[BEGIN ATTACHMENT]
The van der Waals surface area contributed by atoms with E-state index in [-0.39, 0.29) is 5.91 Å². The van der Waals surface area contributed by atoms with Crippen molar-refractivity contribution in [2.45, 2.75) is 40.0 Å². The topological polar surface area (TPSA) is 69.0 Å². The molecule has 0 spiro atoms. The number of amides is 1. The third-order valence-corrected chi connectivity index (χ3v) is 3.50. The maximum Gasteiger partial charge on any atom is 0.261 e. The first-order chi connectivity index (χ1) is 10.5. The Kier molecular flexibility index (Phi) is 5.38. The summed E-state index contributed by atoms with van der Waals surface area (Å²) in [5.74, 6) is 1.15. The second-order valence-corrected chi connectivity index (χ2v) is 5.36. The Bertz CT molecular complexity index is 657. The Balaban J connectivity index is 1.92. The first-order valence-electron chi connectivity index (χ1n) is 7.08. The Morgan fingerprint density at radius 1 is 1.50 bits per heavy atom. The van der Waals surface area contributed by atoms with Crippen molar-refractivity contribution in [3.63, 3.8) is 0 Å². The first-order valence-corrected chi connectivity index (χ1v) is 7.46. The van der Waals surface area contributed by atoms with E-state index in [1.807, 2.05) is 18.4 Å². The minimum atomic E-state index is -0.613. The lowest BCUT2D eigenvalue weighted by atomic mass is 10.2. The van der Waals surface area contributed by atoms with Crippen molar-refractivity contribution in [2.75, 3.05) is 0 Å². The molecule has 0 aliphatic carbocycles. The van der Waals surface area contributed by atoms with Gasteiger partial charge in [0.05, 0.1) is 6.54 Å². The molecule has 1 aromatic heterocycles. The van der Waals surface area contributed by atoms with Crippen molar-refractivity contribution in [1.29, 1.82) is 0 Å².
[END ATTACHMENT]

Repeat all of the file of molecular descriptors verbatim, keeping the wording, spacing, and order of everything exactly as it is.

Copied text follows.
The van der Waals surface area contributed by atoms with E-state index in [-0.39, 0.29) is 5.91 Å². The van der Waals surface area contributed by atoms with Crippen molar-refractivity contribution in [2.45, 2.75) is 40.0 Å². The topological polar surface area (TPSA) is 69.0 Å². The molecule has 0 spiro atoms. The number of amides is 1. The third-order valence-corrected chi connectivity index (χ3v) is 3.50. The maximum Gasteiger partial charge on any atom is 0.261 e. The first-order chi connectivity index (χ1) is 10.5. The Kier molecular flexibility index (Phi) is 5.38. The summed E-state index contributed by atoms with van der Waals surface area (Å²) in [5.74, 6) is 1.15. The second-order valence-corrected chi connectivity index (χ2v) is 5.36. The Bertz CT molecular complexity index is 657. The Balaban J connectivity index is 1.92. The first-order valence-electron chi connectivity index (χ1n) is 7.08. The Morgan fingerprint density at radius 1 is 1.50 bits per heavy atom. The van der Waals surface area contributed by atoms with Crippen molar-refractivity contribution in [3.63, 3.8) is 0 Å². The first-order valence-corrected chi connectivity index (χ1v) is 7.46. The van der Waals surface area contributed by atoms with E-state index in [1.807, 2.05) is 18.4 Å². The minimum atomic E-state index is -0.613. The lowest BCUT2D eigenvalue weighted by atomic mass is 10.2. The van der Waals surface area contributed by atoms with Crippen molar-refractivity contribution in [2.75, 3.05) is 0 Å². The molecule has 0 aliphatic carbocycles. The van der Waals surface area contributed by atoms with Gasteiger partial charge in [0.05, 0.1) is 6.54 Å². The molecule has 1 aromatic heterocycles. The van der Waals surface area contributed by atoms with Crippen molar-refractivity contribution in [1.29, 1.82) is 0 Å².